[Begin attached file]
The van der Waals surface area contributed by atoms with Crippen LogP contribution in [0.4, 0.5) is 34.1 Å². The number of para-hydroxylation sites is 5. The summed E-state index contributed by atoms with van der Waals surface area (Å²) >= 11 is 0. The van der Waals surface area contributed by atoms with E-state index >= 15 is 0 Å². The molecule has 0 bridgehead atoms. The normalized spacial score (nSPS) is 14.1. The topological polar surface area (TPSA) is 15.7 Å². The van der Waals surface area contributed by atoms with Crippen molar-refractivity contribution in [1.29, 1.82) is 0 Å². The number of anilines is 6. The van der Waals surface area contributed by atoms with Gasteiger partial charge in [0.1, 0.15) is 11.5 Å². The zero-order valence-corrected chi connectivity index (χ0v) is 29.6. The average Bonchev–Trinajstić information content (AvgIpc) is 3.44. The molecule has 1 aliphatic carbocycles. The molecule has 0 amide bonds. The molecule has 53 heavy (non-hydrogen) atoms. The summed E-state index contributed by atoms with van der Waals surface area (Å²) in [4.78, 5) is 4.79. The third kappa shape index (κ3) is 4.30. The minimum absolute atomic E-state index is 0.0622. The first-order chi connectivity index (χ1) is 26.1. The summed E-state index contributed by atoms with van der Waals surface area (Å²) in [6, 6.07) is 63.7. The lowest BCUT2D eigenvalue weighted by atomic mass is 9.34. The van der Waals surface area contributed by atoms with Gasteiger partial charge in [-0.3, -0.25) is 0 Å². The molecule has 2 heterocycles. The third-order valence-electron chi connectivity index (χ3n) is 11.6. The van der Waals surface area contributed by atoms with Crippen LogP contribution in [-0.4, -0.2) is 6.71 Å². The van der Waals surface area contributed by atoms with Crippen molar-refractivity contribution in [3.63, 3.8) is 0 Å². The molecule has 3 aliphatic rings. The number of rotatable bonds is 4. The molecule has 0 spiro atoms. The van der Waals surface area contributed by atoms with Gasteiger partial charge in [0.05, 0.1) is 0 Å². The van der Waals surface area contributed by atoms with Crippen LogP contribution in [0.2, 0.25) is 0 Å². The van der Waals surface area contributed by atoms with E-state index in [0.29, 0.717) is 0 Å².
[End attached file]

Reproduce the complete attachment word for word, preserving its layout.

The van der Waals surface area contributed by atoms with Crippen LogP contribution in [0.4, 0.5) is 34.1 Å². The number of para-hydroxylation sites is 5. The summed E-state index contributed by atoms with van der Waals surface area (Å²) >= 11 is 0. The van der Waals surface area contributed by atoms with E-state index >= 15 is 0 Å². The molecule has 0 bridgehead atoms. The normalized spacial score (nSPS) is 14.1. The topological polar surface area (TPSA) is 15.7 Å². The van der Waals surface area contributed by atoms with Crippen molar-refractivity contribution in [1.29, 1.82) is 0 Å². The number of anilines is 6. The van der Waals surface area contributed by atoms with Gasteiger partial charge in [0.1, 0.15) is 11.5 Å². The zero-order valence-corrected chi connectivity index (χ0v) is 29.6. The average Bonchev–Trinajstić information content (AvgIpc) is 3.44. The molecule has 1 aliphatic carbocycles. The molecule has 0 amide bonds. The molecule has 53 heavy (non-hydrogen) atoms. The summed E-state index contributed by atoms with van der Waals surface area (Å²) in [4.78, 5) is 4.79. The third kappa shape index (κ3) is 4.30. The minimum absolute atomic E-state index is 0.0622. The first-order chi connectivity index (χ1) is 26.1. The summed E-state index contributed by atoms with van der Waals surface area (Å²) in [6, 6.07) is 63.7. The lowest BCUT2D eigenvalue weighted by atomic mass is 9.34. The van der Waals surface area contributed by atoms with Gasteiger partial charge in [-0.3, -0.25) is 0 Å². The molecule has 2 heterocycles. The third-order valence-electron chi connectivity index (χ3n) is 11.6. The van der Waals surface area contributed by atoms with Crippen LogP contribution in [-0.4, -0.2) is 6.71 Å². The van der Waals surface area contributed by atoms with Crippen molar-refractivity contribution in [3.63, 3.8) is 0 Å². The molecule has 3 aliphatic rings. The number of rotatable bonds is 4. The molecule has 0 spiro atoms. The van der Waals surface area contributed by atoms with Gasteiger partial charge in [0.05, 0.1) is 0 Å². The van der Waals surface area contributed by atoms with Crippen LogP contribution in [0.2, 0.25) is 0 Å². The van der Waals surface area contributed by atoms with E-state index in [0.29, 0.717) is 0 Å².